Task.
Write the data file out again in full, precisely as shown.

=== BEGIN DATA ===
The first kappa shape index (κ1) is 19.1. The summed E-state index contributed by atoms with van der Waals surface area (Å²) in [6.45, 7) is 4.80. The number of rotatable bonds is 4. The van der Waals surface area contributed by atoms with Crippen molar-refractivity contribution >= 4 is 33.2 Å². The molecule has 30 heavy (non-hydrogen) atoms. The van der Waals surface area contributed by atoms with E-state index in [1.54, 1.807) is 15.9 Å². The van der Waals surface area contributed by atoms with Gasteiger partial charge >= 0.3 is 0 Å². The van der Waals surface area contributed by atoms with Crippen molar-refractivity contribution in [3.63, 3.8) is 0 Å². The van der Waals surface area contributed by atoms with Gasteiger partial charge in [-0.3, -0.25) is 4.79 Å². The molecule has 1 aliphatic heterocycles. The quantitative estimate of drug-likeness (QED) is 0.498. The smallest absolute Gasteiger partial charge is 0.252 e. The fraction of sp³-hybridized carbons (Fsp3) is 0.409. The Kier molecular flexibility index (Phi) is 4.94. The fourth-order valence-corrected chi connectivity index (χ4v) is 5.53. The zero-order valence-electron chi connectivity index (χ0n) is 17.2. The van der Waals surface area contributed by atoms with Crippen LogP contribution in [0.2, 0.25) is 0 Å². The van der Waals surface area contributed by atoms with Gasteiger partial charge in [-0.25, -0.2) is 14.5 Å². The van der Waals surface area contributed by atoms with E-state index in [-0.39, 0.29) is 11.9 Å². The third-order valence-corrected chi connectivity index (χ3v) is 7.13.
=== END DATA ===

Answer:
The first kappa shape index (κ1) is 19.1. The summed E-state index contributed by atoms with van der Waals surface area (Å²) in [6.45, 7) is 4.80. The number of rotatable bonds is 4. The van der Waals surface area contributed by atoms with Crippen molar-refractivity contribution >= 4 is 33.2 Å². The molecule has 30 heavy (non-hydrogen) atoms. The van der Waals surface area contributed by atoms with E-state index in [1.54, 1.807) is 15.9 Å². The van der Waals surface area contributed by atoms with Gasteiger partial charge >= 0.3 is 0 Å². The van der Waals surface area contributed by atoms with Crippen molar-refractivity contribution in [3.63, 3.8) is 0 Å². The van der Waals surface area contributed by atoms with Gasteiger partial charge in [-0.3, -0.25) is 4.79 Å². The molecule has 1 aliphatic heterocycles. The quantitative estimate of drug-likeness (QED) is 0.498. The smallest absolute Gasteiger partial charge is 0.252 e. The fraction of sp³-hybridized carbons (Fsp3) is 0.409. The Kier molecular flexibility index (Phi) is 4.94. The fourth-order valence-corrected chi connectivity index (χ4v) is 5.53. The zero-order valence-electron chi connectivity index (χ0n) is 17.2. The van der Waals surface area contributed by atoms with Crippen LogP contribution in [0.2, 0.25) is 0 Å². The van der Waals surface area contributed by atoms with Gasteiger partial charge in [-0.25, -0.2) is 14.5 Å². The van der Waals surface area contributed by atoms with E-state index in [-0.39, 0.29) is 11.9 Å². The third-order valence-corrected chi connectivity index (χ3v) is 7.13.